What you need to know:
- KCCA has revealed that President Museveni has secured three acres of land in Kawempe Division, where about 3,000 vendors will be resettled.
The government through Kampala Capital City Authority (KCCA) has embarked on resettling city hawkers and vendors who had previously been evicted from city streets.
The KCCA’s executive director, Ms Dorothy Kisaka, at the weekend announced that President Museveni had already secured about three acres of land at lower Nsooba Kalerwe, Kawempe Division, where about 3,000 vendors and hawkers would be resettled.
Ms Kisaka revealed this during the ground breaking ceremony for the market in Kawempe on Saturday. The land will be developed with support from Microfinance Support Centre.
Ms Kisaka said similar initiatives would be undertaken in all divisions of Kampala, adding that the move is aimed at decongesting the city.
“Even when I endorsed the removal of hawkers and vendors from the city streets, Gen Museveni tasked me to immediately identify alternative areas within the city where they could urgently be settled,” she said.
“You are lucky to have a President who genuinely cares for everyone, including the ordinary Ugandans like you,” she added amid cheers from the crowd.
Kampala seeks to utilise information and communication technology (ICTs) and other means to improve quality of life, efficiency of urban operations, services and competitiveness, while ensuring that it meets the needs of present and future generations with respect to economic, social and environmental aspects.
The mayor of Kawempe, Mr Emmanuel Sserunjogi, commended the President for fulfilling his pledge of purchasing land for vendors in the division.
Mr Sserunjogi pledged to continue partnering with government to promote programmes that aim at strengthening the economic muscle.
He requested for more 10 places, saying the division accommodates several hawkers in slum areas, who are in need of similar services.
He pledged to task his council members to popularise these settlements so as to attract customers.
The chairperson of Lower Nsooba Zone, Mr George Isabirye, said the initiative would check the high crime rate in the area.
“They will be kept busy as they make their own money rather than staying idle. An idle mind is the devil’s workshop,” Mr Isabirye said.
Mr Joseph Tukamushaba, who represented the executive director of Microfinance Support Centre, Mr Peter Mujuni, said they would continue to prioritise funding for small enterprises.
Mr Tukamushaba revealed that the centre had invested about Shs400 billion under the Emyooga programme.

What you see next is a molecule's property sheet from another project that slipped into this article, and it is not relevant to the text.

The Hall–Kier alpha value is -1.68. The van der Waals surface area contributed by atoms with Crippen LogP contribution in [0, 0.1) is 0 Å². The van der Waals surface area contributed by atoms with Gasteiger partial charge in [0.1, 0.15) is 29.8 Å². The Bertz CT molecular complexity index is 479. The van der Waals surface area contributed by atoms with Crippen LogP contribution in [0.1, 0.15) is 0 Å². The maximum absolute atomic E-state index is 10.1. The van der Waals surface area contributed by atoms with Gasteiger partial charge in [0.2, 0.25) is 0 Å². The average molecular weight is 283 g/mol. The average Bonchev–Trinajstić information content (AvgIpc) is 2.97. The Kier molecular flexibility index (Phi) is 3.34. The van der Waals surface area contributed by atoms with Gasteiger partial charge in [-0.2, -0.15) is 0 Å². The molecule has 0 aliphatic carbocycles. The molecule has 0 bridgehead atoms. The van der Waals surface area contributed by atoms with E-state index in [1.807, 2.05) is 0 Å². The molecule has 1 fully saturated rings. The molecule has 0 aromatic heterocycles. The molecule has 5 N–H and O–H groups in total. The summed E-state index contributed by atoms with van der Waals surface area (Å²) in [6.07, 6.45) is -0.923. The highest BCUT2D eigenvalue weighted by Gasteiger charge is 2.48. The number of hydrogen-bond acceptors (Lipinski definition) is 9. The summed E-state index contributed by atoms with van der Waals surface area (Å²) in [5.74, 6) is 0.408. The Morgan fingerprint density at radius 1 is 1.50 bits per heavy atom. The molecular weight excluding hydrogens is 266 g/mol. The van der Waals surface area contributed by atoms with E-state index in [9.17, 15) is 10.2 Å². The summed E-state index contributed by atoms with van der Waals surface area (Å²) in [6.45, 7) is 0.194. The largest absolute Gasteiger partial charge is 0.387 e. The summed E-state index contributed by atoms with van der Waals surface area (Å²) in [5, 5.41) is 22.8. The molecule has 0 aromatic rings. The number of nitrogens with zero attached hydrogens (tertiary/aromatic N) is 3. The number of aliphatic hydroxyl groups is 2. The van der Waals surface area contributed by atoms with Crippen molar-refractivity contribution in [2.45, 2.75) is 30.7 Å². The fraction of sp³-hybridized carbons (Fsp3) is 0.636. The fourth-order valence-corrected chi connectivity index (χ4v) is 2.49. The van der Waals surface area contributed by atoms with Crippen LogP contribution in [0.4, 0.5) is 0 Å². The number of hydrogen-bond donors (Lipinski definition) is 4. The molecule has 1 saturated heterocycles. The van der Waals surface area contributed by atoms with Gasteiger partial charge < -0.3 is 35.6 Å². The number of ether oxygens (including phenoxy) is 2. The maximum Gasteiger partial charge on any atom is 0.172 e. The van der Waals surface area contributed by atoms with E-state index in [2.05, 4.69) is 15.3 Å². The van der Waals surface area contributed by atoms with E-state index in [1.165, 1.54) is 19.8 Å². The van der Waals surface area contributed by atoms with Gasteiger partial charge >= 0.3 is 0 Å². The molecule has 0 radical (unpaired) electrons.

He said in Kampala alone, market-based Savings and Credit Cooperative (Saccos) had received funding, with each Sacco getting a seed capital of Shs30m.
Mr Tukamushaba said groups such as the Federation of Kampala Hawkers and Vendors Association is an opportunity for the microfinance support centre to reach out to more vulnerable people and deepen their impact of promoting economic development in the country.
President Museveni launched the Emyooga project in August 2019 as part of government’s strategy to transform 68 percent of Ugandan households from subsistence to market-oriented production.
Emyooga programme targets Ugandans above 18 years, who are engaged in businesses such as restaurants, boda boda riders, market vendors, taxi drivers, welders, women entrepreneurs, youth, people with disabilities, performing artistes, veterans, fishermen, leaders and journalists.
The chairperson of Kampala Hawkers and Vendors Association, Mr Richard Lubega, also commended government for resettling hawkers.
Early this month, the KCCA’s executive director, Ms Dorothy Kisaka, announced that the authority had designed a plan to guide the operation of hawkers and vendors.
She launched the roadmap at the Old Taxi Park in Kampala at a function attended by KCCA technocrats, the leadership of various taxi and bus parks, and hawkers.
She said the new roadmap will consider a number of things, including a clear way of identifying suitable areas for hawkers, proper identification of hawkers, and the items to be sold in specific locations.
“The hawkers were walking everywhere in the city in a disorganised way. But we are now saying let us get organised. Let us have proper identification of who is a hawker, where does he or she work, what does he sell and from where does he pay something to the council,” she said.